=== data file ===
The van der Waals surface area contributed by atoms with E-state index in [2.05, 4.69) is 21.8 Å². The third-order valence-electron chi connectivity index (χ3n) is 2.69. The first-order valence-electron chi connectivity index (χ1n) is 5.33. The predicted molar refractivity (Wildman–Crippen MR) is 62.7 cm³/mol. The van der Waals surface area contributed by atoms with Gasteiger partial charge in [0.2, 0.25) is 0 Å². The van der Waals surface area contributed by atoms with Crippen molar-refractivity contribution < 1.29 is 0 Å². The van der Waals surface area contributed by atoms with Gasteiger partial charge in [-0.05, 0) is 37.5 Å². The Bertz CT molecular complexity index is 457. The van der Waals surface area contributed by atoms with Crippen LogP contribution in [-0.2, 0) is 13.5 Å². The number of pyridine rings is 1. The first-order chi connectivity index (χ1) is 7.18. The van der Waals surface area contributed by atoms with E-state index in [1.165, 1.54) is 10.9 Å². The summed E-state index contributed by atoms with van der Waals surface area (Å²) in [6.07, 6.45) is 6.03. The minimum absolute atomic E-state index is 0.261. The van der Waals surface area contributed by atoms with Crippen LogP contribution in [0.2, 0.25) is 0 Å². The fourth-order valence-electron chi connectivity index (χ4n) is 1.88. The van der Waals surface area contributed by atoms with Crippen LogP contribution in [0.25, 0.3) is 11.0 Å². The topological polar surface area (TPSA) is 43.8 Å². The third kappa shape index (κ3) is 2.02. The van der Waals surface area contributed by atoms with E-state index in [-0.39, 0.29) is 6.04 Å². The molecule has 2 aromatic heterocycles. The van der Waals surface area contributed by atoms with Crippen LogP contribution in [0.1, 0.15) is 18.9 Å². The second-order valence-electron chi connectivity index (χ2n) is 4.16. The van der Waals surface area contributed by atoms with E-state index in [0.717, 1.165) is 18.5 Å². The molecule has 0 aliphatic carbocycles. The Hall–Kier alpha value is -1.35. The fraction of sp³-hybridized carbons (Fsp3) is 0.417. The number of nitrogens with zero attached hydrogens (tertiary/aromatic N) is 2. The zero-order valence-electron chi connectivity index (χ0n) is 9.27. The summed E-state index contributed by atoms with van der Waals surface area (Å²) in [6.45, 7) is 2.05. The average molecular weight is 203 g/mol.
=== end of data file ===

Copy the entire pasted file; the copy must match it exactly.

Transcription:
The van der Waals surface area contributed by atoms with E-state index in [2.05, 4.69) is 21.8 Å². The third-order valence-electron chi connectivity index (χ3n) is 2.69. The first-order valence-electron chi connectivity index (χ1n) is 5.33. The predicted molar refractivity (Wildman–Crippen MR) is 62.7 cm³/mol. The van der Waals surface area contributed by atoms with Gasteiger partial charge in [0.2, 0.25) is 0 Å². The van der Waals surface area contributed by atoms with Crippen molar-refractivity contribution < 1.29 is 0 Å². The van der Waals surface area contributed by atoms with Gasteiger partial charge in [-0.05, 0) is 37.5 Å². The Bertz CT molecular complexity index is 457. The van der Waals surface area contributed by atoms with Crippen LogP contribution in [-0.2, 0) is 13.5 Å². The number of pyridine rings is 1. The first-order chi connectivity index (χ1) is 7.18. The van der Waals surface area contributed by atoms with E-state index in [1.165, 1.54) is 10.9 Å². The summed E-state index contributed by atoms with van der Waals surface area (Å²) in [6.07, 6.45) is 6.03. The minimum absolute atomic E-state index is 0.261. The van der Waals surface area contributed by atoms with Crippen LogP contribution in [0.2, 0.25) is 0 Å². The fourth-order valence-electron chi connectivity index (χ4n) is 1.88. The van der Waals surface area contributed by atoms with Crippen LogP contribution in [0.25, 0.3) is 11.0 Å². The topological polar surface area (TPSA) is 43.8 Å². The third kappa shape index (κ3) is 2.02. The van der Waals surface area contributed by atoms with E-state index in [-0.39, 0.29) is 6.04 Å². The molecule has 2 aromatic heterocycles. The van der Waals surface area contributed by atoms with Crippen LogP contribution in [0.1, 0.15) is 18.9 Å². The second-order valence-electron chi connectivity index (χ2n) is 4.16. The van der Waals surface area contributed by atoms with E-state index in [0.717, 1.165) is 18.5 Å². The molecule has 0 aliphatic carbocycles. The Hall–Kier alpha value is -1.35. The fraction of sp³-hybridized carbons (Fsp3) is 0.417. The number of nitrogens with zero attached hydrogens (tertiary/aromatic N) is 2. The zero-order valence-electron chi connectivity index (χ0n) is 9.27. The summed E-state index contributed by atoms with van der Waals surface area (Å²) in [6.45, 7) is 2.05. The average molecular weight is 203 g/mol.